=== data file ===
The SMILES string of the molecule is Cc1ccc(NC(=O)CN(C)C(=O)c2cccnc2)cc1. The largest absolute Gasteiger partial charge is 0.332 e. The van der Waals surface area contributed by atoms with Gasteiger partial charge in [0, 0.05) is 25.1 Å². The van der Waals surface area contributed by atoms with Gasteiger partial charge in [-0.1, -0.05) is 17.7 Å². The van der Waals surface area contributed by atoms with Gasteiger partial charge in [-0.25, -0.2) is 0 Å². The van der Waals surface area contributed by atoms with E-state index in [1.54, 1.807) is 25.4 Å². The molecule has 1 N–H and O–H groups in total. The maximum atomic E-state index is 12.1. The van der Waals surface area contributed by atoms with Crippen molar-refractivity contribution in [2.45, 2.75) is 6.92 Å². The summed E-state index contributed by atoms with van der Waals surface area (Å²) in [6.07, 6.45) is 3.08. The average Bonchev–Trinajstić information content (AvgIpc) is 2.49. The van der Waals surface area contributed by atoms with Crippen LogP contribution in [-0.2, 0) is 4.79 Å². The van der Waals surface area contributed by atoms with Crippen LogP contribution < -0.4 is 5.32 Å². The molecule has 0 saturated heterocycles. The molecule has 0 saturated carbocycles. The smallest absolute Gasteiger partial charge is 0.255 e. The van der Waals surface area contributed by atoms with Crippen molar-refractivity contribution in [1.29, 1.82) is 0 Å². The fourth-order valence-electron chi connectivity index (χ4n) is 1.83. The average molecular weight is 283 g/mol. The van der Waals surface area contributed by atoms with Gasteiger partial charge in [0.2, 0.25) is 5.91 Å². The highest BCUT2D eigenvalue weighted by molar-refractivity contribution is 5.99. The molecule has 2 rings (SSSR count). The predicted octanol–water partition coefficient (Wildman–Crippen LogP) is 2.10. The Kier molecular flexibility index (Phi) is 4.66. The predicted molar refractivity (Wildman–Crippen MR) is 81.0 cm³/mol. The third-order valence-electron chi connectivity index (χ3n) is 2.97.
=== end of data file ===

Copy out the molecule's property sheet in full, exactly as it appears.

The SMILES string of the molecule is Cc1ccc(NC(=O)CN(C)C(=O)c2cccnc2)cc1. The largest absolute Gasteiger partial charge is 0.332 e. The van der Waals surface area contributed by atoms with Gasteiger partial charge in [0, 0.05) is 25.1 Å². The van der Waals surface area contributed by atoms with Gasteiger partial charge in [-0.1, -0.05) is 17.7 Å². The van der Waals surface area contributed by atoms with Gasteiger partial charge in [-0.25, -0.2) is 0 Å². The van der Waals surface area contributed by atoms with E-state index in [1.54, 1.807) is 25.4 Å². The molecule has 1 N–H and O–H groups in total. The maximum atomic E-state index is 12.1. The van der Waals surface area contributed by atoms with Crippen molar-refractivity contribution in [2.45, 2.75) is 6.92 Å². The summed E-state index contributed by atoms with van der Waals surface area (Å²) in [6.07, 6.45) is 3.08. The average Bonchev–Trinajstić information content (AvgIpc) is 2.49. The van der Waals surface area contributed by atoms with Crippen LogP contribution in [-0.2, 0) is 4.79 Å². The van der Waals surface area contributed by atoms with Crippen LogP contribution < -0.4 is 5.32 Å². The molecule has 0 saturated heterocycles. The molecule has 0 saturated carbocycles. The smallest absolute Gasteiger partial charge is 0.255 e. The van der Waals surface area contributed by atoms with Crippen molar-refractivity contribution in [1.29, 1.82) is 0 Å². The fourth-order valence-electron chi connectivity index (χ4n) is 1.83. The average molecular weight is 283 g/mol. The van der Waals surface area contributed by atoms with Gasteiger partial charge in [0.2, 0.25) is 5.91 Å². The highest BCUT2D eigenvalue weighted by molar-refractivity contribution is 5.99. The molecule has 2 rings (SSSR count). The predicted octanol–water partition coefficient (Wildman–Crippen LogP) is 2.10. The Kier molecular flexibility index (Phi) is 4.66. The predicted molar refractivity (Wildman–Crippen MR) is 81.0 cm³/mol. The third-order valence-electron chi connectivity index (χ3n) is 2.97.